The program, approved last fall by City Council, was set up to try and curb safety concerns downtown and although still very early, it appears so far to be working.
Building relationships and trust might be the single most important goal of Lethbridge's new downtown Watch.
The program has been walking the streets for only a few weeks, however those involved say it's already making a difference.
Watch Team Lead, Brittani Knowles says getting know people who frequent the downtown makes a all the difference. "There are a lot of resources so if people are homeless or walking the street they may not be aware of where to go or who to turn to. We tend to be friendly with people and they do come up to us or we do offer them resources within the city."
Team Lead Madison Motheral says they get to know some folks by name and that helps build trust. She says in once instance, a woman who was skeptical of the Watch eventually came forward to chat about issues she was having. Motheral says the two began talking about detox and other services to try and help that person.
She notes citizens, business owners, and people who spend a lot of time downtown are quite happy to see the red shirts and jackets walking the downtown. "A lot of people stop us and talk to us and thank us and praise us for what we are doing. They certainly feel our presence is positive for the city and that we are helping out."
The downtown Watch hit the streets in late April following recruiting and training. The initiative aims to enhance safety downtown and curb ongoing concerns that business owners have had over the past year. The program is also modelled after similar programs which have been very successful in other cities including Vancouver and Winnipeg.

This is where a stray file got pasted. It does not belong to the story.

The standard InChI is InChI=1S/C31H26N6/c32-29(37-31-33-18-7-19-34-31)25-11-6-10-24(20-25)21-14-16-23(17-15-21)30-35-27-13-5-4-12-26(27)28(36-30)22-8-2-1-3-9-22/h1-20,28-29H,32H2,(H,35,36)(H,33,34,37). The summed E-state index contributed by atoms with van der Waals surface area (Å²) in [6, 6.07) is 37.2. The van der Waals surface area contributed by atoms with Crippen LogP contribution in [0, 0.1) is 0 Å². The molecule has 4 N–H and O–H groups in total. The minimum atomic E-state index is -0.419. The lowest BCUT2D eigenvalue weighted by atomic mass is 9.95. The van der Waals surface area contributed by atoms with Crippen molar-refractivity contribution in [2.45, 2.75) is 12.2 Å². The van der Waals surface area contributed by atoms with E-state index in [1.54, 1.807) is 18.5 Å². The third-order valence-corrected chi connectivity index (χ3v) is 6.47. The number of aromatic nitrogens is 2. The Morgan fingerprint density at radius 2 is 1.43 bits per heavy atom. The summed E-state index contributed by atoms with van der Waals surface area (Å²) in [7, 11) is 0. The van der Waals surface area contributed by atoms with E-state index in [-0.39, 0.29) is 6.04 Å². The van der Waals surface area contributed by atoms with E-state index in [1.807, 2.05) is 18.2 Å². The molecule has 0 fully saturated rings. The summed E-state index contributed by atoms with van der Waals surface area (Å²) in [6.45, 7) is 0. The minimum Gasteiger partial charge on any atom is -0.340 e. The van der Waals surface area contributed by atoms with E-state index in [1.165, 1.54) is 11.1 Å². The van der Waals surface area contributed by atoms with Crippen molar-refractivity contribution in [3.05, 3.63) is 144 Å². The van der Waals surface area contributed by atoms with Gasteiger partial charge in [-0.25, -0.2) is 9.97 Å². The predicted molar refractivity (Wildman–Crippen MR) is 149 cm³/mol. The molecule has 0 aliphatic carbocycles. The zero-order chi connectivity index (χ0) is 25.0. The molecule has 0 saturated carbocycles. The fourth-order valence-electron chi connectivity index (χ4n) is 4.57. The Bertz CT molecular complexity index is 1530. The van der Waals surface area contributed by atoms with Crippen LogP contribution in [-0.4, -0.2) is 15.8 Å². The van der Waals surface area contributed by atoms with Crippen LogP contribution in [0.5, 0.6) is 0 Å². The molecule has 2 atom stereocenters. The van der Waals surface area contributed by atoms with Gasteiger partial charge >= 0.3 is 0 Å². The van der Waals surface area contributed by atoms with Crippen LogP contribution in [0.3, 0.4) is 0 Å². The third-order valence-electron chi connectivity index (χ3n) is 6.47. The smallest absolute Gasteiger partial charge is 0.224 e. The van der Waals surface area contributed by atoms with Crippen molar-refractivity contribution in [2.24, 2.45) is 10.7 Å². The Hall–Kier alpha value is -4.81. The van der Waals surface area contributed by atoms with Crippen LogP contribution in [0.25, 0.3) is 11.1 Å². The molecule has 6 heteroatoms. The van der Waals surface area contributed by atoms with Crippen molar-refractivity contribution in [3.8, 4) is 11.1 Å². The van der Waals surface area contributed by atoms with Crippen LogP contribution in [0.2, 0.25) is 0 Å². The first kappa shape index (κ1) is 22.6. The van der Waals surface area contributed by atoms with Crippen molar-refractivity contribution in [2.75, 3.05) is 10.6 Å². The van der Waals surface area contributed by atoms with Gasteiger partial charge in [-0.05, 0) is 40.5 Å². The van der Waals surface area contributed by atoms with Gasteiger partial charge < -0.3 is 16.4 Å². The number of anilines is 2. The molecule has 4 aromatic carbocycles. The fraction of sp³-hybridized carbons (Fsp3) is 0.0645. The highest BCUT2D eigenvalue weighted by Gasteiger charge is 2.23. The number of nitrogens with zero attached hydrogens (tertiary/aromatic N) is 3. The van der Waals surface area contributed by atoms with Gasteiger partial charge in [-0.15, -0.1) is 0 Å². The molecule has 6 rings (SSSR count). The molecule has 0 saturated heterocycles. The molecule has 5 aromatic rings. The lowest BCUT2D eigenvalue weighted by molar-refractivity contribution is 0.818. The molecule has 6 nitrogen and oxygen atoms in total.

Both Knowles and Motheral says getting to know people and building those relationships is very key to making this a success. Motheral says in a very short period of time this job has given her a different perspective on things. "I wasn't building relationships with the homeless population before this and now that I am, I see how they live. I can never compare my life to theirs, but my viewpoint has changed a lot since I started as a Team Lead at The Watch."
The two say they walk about 25 to 30 km in a 10 hour shift, helping to be the eyes and ears for the police. Our radio station had a chance this week to spend a few hours with the pair as they made their way around the downtown. They check bushes for people, walk around back lanes, check dumpsters, and also pick-up and dispose of needles if they find one.
Knowles feels they are making a big difference in such a short period of time. "We do see that walking around day after day, seeing the same people and having good conversations and getting to know them better, we are building a lot of relationships."
Right now there are 24 Watch volunteers. All volunteers have been provided with comprehensive training including non-violent crisis intervention, street awareness and patrol safety tactics, CPR and First Aid, diversity awareness, citizen powers of arrest, report writing and note-taking, mental health awareness, occupational health and safety and more.